Broadcast News and Canadian Press veteran Peter Ray has died

Former colleagues are remembering Broadcast News and Canadian Press veteran Peter Ray, who passed away Sunday.

Former colleagues are remembering veteran journalist Peter Ray (Rakobowchuk), who arguably had one of the most recognizable Broadcast News/Canadian Press sign offs during his 40-year career with the wire service.

Recently retired, Ray passed away Sunday. He’d been undergoing treatment for cancer.

He started his career in private broadcasting in 1970, working at stations in Northern Ontario and Hamilton, with a stop as news director at CFOX Montreal, before joining the CKO (Canada All-News Radio) network in Calgary and Vancouver.

In 1979, he joined Broadcast News, holding positions over the next four decades (through its transition to Canadian Press), in Ottawa, Toronto and Montreal.

Jonathan Montpetit, who worked alongside Ray in CP’s Montreal bureau, posted to Twitter that he was “a legend in the bureau.”

“Loved to tell me stories of how he started as an overnight rock ‘n roll DJ. Will never forget his voice, or the kindness he showed to me as a young reporter,” wrote Montpetit.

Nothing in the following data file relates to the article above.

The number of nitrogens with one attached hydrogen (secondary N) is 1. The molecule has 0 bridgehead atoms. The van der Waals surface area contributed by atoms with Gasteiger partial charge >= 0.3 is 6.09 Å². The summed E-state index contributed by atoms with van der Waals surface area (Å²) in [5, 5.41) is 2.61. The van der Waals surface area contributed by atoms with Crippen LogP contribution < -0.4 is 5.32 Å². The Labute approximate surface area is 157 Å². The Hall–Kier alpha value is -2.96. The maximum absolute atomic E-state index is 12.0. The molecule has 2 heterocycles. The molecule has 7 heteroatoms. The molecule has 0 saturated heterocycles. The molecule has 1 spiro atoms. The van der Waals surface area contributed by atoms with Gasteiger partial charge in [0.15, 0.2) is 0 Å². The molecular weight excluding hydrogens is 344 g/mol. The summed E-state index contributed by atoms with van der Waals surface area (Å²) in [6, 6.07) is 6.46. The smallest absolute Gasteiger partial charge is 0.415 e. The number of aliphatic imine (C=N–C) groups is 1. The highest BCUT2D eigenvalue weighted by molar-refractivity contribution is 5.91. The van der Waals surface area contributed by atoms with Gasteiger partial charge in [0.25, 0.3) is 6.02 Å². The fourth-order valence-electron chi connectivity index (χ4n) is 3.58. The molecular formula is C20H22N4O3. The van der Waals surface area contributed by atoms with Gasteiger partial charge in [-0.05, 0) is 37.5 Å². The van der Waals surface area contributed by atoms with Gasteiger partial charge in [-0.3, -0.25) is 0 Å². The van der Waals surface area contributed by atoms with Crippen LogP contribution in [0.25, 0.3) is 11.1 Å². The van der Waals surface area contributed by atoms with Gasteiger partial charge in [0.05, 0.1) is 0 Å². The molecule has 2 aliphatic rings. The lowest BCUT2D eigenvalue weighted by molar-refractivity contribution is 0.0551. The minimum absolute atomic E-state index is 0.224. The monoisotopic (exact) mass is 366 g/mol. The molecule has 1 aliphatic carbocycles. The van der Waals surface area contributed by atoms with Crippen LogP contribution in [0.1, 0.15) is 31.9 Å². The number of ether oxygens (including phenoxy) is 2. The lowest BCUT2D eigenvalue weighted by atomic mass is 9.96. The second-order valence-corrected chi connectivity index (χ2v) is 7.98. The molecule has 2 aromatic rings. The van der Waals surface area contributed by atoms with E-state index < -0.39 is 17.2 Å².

In a post this past May to the National Press Club Facebook group, Ray recalled the competitive wire service environment in his early years with BN.

“When I worked in Ottawa…there were a half-dozen very competitive and aggressive radio news services. Along with BN, there was Newsradio, Standard Broadcast News, CBC Radio News, CHUM Contemporary News and the small Selkirk radio service. CKO All-News was also in the mix at one point,” Ray wrote.

“The competition was fierce and the radio peeps really hustled to get their material out fast – to move it out before the top-of-the-hour newscasts. This was during the late 1970s and 1980s. Money was no object at the time and expense accounts seemed bottomless. (More than 40 years later, Broadcast News is still standing, but with reporters now signing off The Canadian Press.) All the other services did not survive. Some SBN radio people ended up at The Canadian Press and are still around. The disappearance of the radio services came even before the days of Facebook, Twitter and the Internet. Maybe it was a sign of things to come in the battle over audiences and advertising dollars,” he continued. “I never thought I would see the day that newspapers – and the media in general – would be struggling to survive.”

 

 


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